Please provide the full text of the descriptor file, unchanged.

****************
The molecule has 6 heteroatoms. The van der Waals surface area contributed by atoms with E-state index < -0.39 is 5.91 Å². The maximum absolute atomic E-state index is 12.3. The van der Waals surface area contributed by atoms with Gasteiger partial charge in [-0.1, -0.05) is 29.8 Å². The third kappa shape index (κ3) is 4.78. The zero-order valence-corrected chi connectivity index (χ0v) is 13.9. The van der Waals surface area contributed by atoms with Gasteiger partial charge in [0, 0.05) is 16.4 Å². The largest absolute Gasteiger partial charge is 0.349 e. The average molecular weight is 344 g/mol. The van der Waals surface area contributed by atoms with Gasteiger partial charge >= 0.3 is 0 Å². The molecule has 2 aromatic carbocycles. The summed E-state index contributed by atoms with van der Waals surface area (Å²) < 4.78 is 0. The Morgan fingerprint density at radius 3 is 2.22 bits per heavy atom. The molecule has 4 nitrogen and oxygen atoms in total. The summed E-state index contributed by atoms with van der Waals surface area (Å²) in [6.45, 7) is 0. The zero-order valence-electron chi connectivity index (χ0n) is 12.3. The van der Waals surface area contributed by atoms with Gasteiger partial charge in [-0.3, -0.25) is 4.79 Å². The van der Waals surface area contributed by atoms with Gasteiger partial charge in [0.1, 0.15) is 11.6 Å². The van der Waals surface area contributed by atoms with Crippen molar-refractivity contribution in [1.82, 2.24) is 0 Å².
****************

The molecule has 6 heteroatoms. The van der Waals surface area contributed by atoms with E-state index < -0.39 is 5.91 Å². The maximum absolute atomic E-state index is 12.3. The van der Waals surface area contributed by atoms with Gasteiger partial charge in [-0.1, -0.05) is 29.8 Å². The third kappa shape index (κ3) is 4.78. The zero-order valence-corrected chi connectivity index (χ0v) is 13.9. The van der Waals surface area contributed by atoms with Gasteiger partial charge in [0, 0.05) is 16.4 Å². The largest absolute Gasteiger partial charge is 0.349 e. The average molecular weight is 344 g/mol. The van der Waals surface area contributed by atoms with Gasteiger partial charge >= 0.3 is 0 Å². The molecule has 2 aromatic carbocycles. The summed E-state index contributed by atoms with van der Waals surface area (Å²) < 4.78 is 0. The Morgan fingerprint density at radius 3 is 2.22 bits per heavy atom. The molecule has 4 nitrogen and oxygen atoms in total. The summed E-state index contributed by atoms with van der Waals surface area (Å²) in [6.45, 7) is 0. The zero-order valence-electron chi connectivity index (χ0n) is 12.3. The van der Waals surface area contributed by atoms with Gasteiger partial charge in [-0.3, -0.25) is 4.79 Å². The van der Waals surface area contributed by atoms with Gasteiger partial charge in [0.1, 0.15) is 11.6 Å². The van der Waals surface area contributed by atoms with Crippen molar-refractivity contribution in [1.82, 2.24) is 0 Å².